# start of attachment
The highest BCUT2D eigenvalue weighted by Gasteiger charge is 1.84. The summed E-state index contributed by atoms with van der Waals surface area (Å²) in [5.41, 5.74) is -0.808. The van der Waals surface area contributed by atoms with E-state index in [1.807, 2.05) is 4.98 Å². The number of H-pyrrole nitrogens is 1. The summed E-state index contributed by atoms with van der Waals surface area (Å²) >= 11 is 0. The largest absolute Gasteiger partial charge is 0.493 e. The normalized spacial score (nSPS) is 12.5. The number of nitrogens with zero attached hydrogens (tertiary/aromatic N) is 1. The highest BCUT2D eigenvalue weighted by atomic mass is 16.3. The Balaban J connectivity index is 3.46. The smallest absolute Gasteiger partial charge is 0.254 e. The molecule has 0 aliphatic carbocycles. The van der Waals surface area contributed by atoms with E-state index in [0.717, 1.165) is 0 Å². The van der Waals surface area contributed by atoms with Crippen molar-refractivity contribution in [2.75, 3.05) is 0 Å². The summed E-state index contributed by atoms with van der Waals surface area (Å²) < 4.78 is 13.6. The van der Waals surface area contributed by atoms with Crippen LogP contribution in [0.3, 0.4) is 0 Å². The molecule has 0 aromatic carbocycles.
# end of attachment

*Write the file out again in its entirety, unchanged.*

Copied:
The highest BCUT2D eigenvalue weighted by Gasteiger charge is 1.84. The summed E-state index contributed by atoms with van der Waals surface area (Å²) in [5.41, 5.74) is -0.808. The van der Waals surface area contributed by atoms with E-state index in [1.807, 2.05) is 4.98 Å². The number of H-pyrrole nitrogens is 1. The summed E-state index contributed by atoms with van der Waals surface area (Å²) >= 11 is 0. The largest absolute Gasteiger partial charge is 0.493 e. The normalized spacial score (nSPS) is 12.5. The number of nitrogens with zero attached hydrogens (tertiary/aromatic N) is 1. The highest BCUT2D eigenvalue weighted by atomic mass is 16.3. The Balaban J connectivity index is 3.46. The smallest absolute Gasteiger partial charge is 0.254 e. The molecule has 0 aliphatic carbocycles. The van der Waals surface area contributed by atoms with E-state index in [0.717, 1.165) is 0 Å². The van der Waals surface area contributed by atoms with Crippen molar-refractivity contribution in [2.75, 3.05) is 0 Å². The summed E-state index contributed by atoms with van der Waals surface area (Å²) < 4.78 is 13.6. The van der Waals surface area contributed by atoms with Crippen LogP contribution in [0.3, 0.4) is 0 Å². The molecule has 0 aromatic carbocycles.